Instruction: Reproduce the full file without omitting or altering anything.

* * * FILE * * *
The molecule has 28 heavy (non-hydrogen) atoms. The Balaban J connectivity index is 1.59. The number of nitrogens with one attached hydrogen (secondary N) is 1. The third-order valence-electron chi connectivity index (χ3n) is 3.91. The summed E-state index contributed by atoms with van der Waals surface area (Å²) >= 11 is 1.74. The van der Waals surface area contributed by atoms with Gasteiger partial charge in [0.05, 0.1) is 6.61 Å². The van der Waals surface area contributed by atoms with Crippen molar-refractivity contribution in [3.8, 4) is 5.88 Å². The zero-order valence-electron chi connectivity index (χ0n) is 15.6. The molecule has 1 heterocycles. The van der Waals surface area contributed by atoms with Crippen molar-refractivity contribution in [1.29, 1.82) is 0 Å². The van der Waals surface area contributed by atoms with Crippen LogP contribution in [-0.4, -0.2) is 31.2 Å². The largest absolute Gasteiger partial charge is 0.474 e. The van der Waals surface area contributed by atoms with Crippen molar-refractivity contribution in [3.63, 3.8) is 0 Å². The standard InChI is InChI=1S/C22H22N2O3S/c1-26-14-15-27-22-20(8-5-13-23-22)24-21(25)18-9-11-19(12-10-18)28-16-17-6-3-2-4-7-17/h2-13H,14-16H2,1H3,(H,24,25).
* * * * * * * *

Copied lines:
The molecule has 28 heavy (non-hydrogen) atoms. The Balaban J connectivity index is 1.59. The number of nitrogens with one attached hydrogen (secondary N) is 1. The third-order valence-electron chi connectivity index (χ3n) is 3.91. The summed E-state index contributed by atoms with van der Waals surface area (Å²) >= 11 is 1.74. The van der Waals surface area contributed by atoms with Gasteiger partial charge in [0.05, 0.1) is 6.61 Å². The van der Waals surface area contributed by atoms with Crippen molar-refractivity contribution in [3.8, 4) is 5.88 Å². The zero-order valence-electron chi connectivity index (χ0n) is 15.6. The molecule has 1 heterocycles. The van der Waals surface area contributed by atoms with Crippen molar-refractivity contribution in [1.29, 1.82) is 0 Å². The van der Waals surface area contributed by atoms with Crippen LogP contribution in [-0.4, -0.2) is 31.2 Å². The largest absolute Gasteiger partial charge is 0.474 e. The van der Waals surface area contributed by atoms with Crippen molar-refractivity contribution in [3.63, 3.8) is 0 Å². The standard InChI is InChI=1S/C22H22N2O3S/c1-26-14-15-27-22-20(8-5-13-23-22)24-21(25)18-9-11-19(12-10-18)28-16-17-6-3-2-4-7-17/h2-13H,14-16H2,1H3,(H,24,25).